As many of you know from reading my articles, I’ve been encouraging everyone to preplan their own funeral. Fortunately I had been discussing with my parents for many years, so I knew what they wanted.
Well, my funeral planning skills were tested this summer. My mother died on July 11. Like many of you who have already lost a parent, although it’s expected (my mother was 90), we really are never ready.
The service was exactly as we had discussed: A Celebration of Life at the Scandinavian Cultural Centre followed by a Danish lunch with full bar service (beer and akvavit (like a shot of tequila) are a must with a Danish lunch).
I fully admit, that the week leading up to the day of the service, with all the planning, organizing, following up, and getting ready, was very cathartic (therapeutic) for me. I had a sister in town visiting when Mom passed away, so I was very fortunate to have one of my closest siblings with me the whole time. But for me who is an “A-Type personality” (need to be in charge of everything), it was great that I was indeed organizing everything. I wouldn’t have felt good leaving it all to a funeral home to look after, but that’s just me.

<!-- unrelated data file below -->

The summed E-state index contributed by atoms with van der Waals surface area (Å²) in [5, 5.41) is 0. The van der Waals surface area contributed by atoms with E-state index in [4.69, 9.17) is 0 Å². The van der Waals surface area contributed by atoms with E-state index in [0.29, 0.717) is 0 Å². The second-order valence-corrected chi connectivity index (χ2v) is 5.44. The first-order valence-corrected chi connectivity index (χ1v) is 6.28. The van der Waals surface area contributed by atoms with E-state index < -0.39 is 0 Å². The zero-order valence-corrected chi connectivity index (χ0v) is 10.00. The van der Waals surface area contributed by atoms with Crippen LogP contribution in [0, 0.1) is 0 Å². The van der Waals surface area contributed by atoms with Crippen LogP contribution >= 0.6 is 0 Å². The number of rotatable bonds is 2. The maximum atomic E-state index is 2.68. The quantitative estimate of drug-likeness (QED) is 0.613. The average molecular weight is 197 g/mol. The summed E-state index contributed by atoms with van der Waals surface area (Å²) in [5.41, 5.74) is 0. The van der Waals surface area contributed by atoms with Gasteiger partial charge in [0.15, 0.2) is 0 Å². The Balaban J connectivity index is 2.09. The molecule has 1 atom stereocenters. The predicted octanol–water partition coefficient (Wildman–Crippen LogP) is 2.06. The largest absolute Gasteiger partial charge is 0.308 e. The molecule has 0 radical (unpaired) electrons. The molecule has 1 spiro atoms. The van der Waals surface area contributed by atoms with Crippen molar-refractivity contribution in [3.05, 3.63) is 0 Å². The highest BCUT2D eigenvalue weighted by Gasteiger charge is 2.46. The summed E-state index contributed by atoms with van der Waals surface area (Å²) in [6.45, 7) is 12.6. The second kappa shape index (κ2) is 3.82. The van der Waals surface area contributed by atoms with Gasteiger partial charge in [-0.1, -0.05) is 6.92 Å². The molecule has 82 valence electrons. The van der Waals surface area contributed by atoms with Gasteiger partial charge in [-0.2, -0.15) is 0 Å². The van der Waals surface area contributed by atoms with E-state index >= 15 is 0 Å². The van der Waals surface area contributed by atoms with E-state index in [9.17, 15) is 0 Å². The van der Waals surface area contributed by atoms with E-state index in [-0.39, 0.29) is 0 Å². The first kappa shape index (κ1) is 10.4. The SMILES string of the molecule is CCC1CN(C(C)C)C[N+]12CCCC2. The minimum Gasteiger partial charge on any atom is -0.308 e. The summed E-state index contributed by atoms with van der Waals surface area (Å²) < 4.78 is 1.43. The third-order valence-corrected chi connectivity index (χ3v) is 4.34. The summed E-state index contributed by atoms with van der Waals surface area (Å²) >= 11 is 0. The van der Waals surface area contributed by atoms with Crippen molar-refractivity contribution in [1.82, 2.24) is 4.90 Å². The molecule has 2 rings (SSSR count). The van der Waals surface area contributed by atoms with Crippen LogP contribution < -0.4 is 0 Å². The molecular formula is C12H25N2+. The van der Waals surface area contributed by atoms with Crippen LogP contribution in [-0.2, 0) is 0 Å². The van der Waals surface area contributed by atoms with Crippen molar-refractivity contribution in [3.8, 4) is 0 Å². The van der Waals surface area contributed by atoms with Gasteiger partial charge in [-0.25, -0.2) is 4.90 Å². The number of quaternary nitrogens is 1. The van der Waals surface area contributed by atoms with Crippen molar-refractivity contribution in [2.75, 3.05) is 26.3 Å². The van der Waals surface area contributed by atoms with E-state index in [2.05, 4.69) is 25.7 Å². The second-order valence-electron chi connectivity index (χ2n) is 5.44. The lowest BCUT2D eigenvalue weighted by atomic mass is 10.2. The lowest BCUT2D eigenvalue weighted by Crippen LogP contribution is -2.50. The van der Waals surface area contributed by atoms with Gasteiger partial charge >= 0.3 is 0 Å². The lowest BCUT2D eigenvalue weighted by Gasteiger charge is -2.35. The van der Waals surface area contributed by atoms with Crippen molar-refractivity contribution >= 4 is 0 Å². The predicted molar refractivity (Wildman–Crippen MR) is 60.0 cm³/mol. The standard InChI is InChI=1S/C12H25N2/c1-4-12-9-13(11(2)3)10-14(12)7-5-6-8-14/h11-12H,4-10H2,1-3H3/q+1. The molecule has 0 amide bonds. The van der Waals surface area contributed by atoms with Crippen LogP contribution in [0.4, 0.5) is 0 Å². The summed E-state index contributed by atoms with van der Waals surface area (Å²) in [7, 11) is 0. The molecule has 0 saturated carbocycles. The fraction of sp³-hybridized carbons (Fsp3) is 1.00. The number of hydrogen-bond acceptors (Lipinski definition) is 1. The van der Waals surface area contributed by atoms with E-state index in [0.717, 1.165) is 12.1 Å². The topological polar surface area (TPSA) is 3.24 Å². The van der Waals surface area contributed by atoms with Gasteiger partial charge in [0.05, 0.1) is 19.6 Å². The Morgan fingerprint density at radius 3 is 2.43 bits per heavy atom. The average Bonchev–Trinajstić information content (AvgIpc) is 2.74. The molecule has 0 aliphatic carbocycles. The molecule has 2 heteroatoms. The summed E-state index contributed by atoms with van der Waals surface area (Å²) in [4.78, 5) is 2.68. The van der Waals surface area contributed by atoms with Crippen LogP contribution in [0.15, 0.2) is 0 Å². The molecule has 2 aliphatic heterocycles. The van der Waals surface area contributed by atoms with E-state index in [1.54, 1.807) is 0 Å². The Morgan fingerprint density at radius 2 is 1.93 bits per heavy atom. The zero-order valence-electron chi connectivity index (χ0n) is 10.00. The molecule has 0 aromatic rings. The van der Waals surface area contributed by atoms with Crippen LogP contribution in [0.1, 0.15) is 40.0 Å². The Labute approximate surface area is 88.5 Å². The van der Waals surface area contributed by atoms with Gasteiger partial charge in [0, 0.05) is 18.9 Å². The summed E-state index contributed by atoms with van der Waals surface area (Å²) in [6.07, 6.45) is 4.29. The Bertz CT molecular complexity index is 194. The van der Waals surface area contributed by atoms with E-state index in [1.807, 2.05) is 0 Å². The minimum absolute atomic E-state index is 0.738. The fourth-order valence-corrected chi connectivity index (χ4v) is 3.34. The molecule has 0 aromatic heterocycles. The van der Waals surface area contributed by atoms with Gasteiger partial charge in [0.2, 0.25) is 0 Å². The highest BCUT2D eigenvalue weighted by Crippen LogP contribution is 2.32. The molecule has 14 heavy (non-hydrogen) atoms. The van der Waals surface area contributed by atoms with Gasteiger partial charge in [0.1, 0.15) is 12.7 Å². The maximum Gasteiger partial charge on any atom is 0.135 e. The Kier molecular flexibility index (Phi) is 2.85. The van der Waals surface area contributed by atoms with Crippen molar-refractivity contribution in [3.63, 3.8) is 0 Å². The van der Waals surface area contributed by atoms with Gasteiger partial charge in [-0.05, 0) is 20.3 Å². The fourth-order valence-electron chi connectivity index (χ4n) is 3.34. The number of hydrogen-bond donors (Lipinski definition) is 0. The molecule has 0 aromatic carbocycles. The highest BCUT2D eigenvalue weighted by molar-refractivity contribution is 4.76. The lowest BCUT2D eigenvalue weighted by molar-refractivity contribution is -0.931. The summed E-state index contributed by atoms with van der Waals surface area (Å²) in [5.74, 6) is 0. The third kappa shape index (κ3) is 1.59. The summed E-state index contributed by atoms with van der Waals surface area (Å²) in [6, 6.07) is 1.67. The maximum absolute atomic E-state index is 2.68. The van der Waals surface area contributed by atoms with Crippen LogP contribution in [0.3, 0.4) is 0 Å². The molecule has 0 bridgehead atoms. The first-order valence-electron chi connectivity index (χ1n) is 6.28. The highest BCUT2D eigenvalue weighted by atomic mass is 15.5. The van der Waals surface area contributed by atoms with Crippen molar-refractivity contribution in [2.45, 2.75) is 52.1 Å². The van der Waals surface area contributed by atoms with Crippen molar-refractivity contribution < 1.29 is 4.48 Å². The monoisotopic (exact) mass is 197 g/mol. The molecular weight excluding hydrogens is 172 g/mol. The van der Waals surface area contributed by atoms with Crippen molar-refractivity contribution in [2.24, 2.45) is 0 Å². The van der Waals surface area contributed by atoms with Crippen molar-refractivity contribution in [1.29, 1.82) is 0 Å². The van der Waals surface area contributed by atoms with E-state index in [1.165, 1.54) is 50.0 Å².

Don’t get me wrong. Funeral homes provide excellent service for families who do not know what to do, or don’t have any plans or ideas of what the family member wanted. And there is nothing wrong with a more traditional service at a funeral home. We just knew that for Mom she wanted a personalized Celebration of Life at the Scandinavian Centre.
After quickly arranging for cremation (we knew which funeral home to use as they were friends of the family), the next step was the obituary. I had a quick one in the next day to let everyone know, but before all the dates and times were confirmed. Four days prior to the service, the longer obituary notice was in the paper.
I hope I start a new trend: in the obituary, we asked for confirmations (via voice mail on my parent’s home phone). I wanted to know exactly how many people would be there: only fair to the caterer to ensure enough food; and only fair to our family paying for it to not have too much either. It was a full lunch with alcohol. Why would we not want confirmations like any other celebration like a birthday party or anniversary? It worked great! The attendance was exactly what we had received confirmations from.
We had some great additions to the service that were not preplanned, but came about during the week prior to the service: we quickly found pictures (fortunately, many were already in digital format). My siblings and I have been scanning and sharing pictures of our parents during the past several years as we prepared for birthdays and anniversaries.
I went to iTunes to look for some music — guess what — they actually have albums of instrumental funeral music! Perfect! I selected several to play at the service (although didn’t hear many of them since everyone was quite talkative and socializing as everyone gathered — it wasn’t a somber event, it was truly a celebration of life — just as my mother wanted).